Football, England and the world remember the Munich Air Disaster, 60 years after the fatal crash
On Tuesday 6th February 2018, players and coaches, past and present, and fans of not only Manchester United but of football gathered, along with families of those involved, to remember those who lost their lives in the tragedy that was the Munich Air Disaster.
Sixty years previous to the day, Manchester United players, coaches and journalists were boarding their flight from Munich to Manchester for the third time, after two take-off attempts had been aborted. Snow was falling more heavily by the second and the pilots were in a rush to get the flight started before the snow made it impossible to fly. However, it would not be the snow that killed 23 of the 44 people on board, but the ignored slush on the runway which would fatally slow the plane down until it was not quick enough to take off.
Manchester United were returning from a European Cup match in Belgrade which had seen them successfully qualify for the semi-final of Europe’s most prestigious club football competition. They stopped over in Munich to refuel but were keen to get back to Manchester as soon as possible as their last delayed return from Europe had resulted in a drop of form. Unbeknown to them, a drop in form was to become irrelevant compared to the grave tragedy about to unfold.
In total, 2 crew, 8 journalists, 2 other passengers, 3 coaches and 8 players died including club captain Roger Byrne and England international Duncan Edwards. Edwards died at just 21 years of age and was highly regarded by many to become one of the world’s best footballers.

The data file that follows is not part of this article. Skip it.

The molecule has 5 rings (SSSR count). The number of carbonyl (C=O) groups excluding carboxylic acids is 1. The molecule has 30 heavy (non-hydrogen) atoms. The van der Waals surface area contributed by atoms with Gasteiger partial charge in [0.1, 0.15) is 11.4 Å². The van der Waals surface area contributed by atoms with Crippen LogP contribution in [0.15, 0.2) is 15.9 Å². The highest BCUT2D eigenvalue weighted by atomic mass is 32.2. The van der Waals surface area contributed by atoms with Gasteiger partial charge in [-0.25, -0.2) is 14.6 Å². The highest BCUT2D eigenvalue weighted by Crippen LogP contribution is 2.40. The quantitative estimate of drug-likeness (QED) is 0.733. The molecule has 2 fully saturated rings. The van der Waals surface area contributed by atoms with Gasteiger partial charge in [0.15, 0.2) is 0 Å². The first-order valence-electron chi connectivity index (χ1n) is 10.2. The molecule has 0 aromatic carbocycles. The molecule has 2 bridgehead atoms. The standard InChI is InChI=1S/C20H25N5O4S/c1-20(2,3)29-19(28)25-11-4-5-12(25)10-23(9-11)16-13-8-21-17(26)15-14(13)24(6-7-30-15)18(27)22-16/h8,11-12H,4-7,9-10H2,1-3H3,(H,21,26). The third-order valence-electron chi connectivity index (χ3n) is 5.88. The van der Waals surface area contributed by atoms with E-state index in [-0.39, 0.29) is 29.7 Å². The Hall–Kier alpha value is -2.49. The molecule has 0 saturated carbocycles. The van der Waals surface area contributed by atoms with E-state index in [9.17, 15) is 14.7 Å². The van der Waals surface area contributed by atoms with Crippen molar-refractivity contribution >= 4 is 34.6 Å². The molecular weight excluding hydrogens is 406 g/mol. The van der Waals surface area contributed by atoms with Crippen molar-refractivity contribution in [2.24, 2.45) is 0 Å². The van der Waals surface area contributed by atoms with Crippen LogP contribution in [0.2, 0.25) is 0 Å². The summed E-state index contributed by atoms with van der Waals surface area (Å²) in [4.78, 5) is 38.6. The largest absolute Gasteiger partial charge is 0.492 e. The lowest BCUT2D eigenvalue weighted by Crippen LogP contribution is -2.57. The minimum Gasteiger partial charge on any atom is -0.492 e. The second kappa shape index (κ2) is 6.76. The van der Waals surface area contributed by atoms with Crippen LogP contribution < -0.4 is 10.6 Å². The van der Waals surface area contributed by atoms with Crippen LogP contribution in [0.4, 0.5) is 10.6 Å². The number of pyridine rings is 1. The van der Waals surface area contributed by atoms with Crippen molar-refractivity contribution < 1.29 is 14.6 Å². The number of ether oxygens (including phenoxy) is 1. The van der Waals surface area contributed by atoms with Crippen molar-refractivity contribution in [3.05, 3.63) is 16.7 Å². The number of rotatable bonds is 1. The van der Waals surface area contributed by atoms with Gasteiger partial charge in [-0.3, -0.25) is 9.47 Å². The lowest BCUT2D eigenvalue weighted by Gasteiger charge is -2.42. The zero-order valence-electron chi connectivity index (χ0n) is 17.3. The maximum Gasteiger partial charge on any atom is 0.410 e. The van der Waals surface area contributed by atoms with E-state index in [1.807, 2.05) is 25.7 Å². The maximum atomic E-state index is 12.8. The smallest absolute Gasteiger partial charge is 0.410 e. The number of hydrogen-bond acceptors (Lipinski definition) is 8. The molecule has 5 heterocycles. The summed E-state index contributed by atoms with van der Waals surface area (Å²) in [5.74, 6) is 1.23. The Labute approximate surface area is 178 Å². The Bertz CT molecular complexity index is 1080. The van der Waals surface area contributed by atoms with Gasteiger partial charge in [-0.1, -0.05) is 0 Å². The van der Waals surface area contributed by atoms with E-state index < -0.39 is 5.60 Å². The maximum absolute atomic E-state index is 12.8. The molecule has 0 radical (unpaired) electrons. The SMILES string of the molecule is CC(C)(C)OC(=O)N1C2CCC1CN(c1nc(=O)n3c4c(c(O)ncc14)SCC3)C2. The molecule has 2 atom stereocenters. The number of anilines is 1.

Despite the tragic end for 23 people, 21 managed to survive. Whilst praise was immediately shone in the direction of Professor Maurer and his team at the Munich hospital for saving the lives of those who made it to hospital, this would not have been possible if it were not for the heroic acts of people such as goalkeeper Harry Gregg. Gregg’s altruistic actions are thought to have helped save up to 15 of the survivors’ lives, including defender Jackie Blanchflower, a pregnant woman and child, and England football legend Bobby Charlton. Gregg has always been keen to downplay his involvement in saving the lives of people on board, yet despite this, Gregg is still lauded as a hero for his actions.
Manchester United have shown their support every season for everyone affected by the crash, and this year held a special memorial service at Old Trafford to commemorate the lives of those who died. Season ticket holders from the 1957/’58 season were personally invited, whilst all fans were publicly invited. The service included readings from United legends such as ex-manager Sir Alex Ferguson and ex-player Dennis Law. As well as this, there was a minute’s silence held at 3:04 PM.
The focus of the service was obviously on celebrating the lives that the victims had lived, rather than focusing on the fact they are no longer with us. Of the 9 surviving players, only Harry Gregg and Bobby Charlton are still alive, and both were in attendance, with Gregg reportedly saying this could be his last time at Old Trafford.
Whilst the Munich Air Disaster was a tragic event which hampered and destroyed the lives of so many, it is important to look for the positives that come out of any disaster. The unity, not only of the footballing world but also politically was huge, considering this was a time when East Germany and West Germany were separate countries, and countries were still on edge and recovering from the disastrous effects of World War II. This unity was felt by all who witnessed it and is thought to have played a major part in the recuperation process of survivors such as Sir Matt Busby and Sir Bobby Charlton.